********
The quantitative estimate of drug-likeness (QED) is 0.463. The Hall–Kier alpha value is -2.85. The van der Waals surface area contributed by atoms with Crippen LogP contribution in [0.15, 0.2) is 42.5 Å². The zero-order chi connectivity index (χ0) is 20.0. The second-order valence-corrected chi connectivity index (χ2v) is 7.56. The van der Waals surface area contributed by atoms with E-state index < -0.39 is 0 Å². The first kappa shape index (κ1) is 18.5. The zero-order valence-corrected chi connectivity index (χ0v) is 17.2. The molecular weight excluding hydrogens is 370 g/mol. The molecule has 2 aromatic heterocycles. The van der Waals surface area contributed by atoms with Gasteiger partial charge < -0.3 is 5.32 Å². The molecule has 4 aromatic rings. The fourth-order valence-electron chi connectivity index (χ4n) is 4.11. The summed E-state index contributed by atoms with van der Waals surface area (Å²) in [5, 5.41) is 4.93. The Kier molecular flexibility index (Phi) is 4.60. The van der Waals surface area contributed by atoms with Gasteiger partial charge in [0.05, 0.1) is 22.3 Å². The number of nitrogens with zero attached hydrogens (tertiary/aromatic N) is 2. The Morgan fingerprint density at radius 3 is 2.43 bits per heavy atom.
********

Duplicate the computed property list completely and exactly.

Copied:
The quantitative estimate of drug-likeness (QED) is 0.463. The Hall–Kier alpha value is -2.85. The van der Waals surface area contributed by atoms with Crippen LogP contribution in [0.15, 0.2) is 42.5 Å². The zero-order chi connectivity index (χ0) is 20.0. The second-order valence-corrected chi connectivity index (χ2v) is 7.56. The van der Waals surface area contributed by atoms with E-state index < -0.39 is 0 Å². The first kappa shape index (κ1) is 18.5. The zero-order valence-corrected chi connectivity index (χ0v) is 17.2. The molecular weight excluding hydrogens is 370 g/mol. The molecule has 2 aromatic heterocycles. The van der Waals surface area contributed by atoms with Gasteiger partial charge < -0.3 is 5.32 Å². The molecule has 4 aromatic rings. The fourth-order valence-electron chi connectivity index (χ4n) is 4.11. The summed E-state index contributed by atoms with van der Waals surface area (Å²) in [5, 5.41) is 4.93. The Kier molecular flexibility index (Phi) is 4.60. The van der Waals surface area contributed by atoms with Gasteiger partial charge in [0.05, 0.1) is 22.3 Å². The number of nitrogens with zero attached hydrogens (tertiary/aromatic N) is 2. The Morgan fingerprint density at radius 3 is 2.43 bits per heavy atom.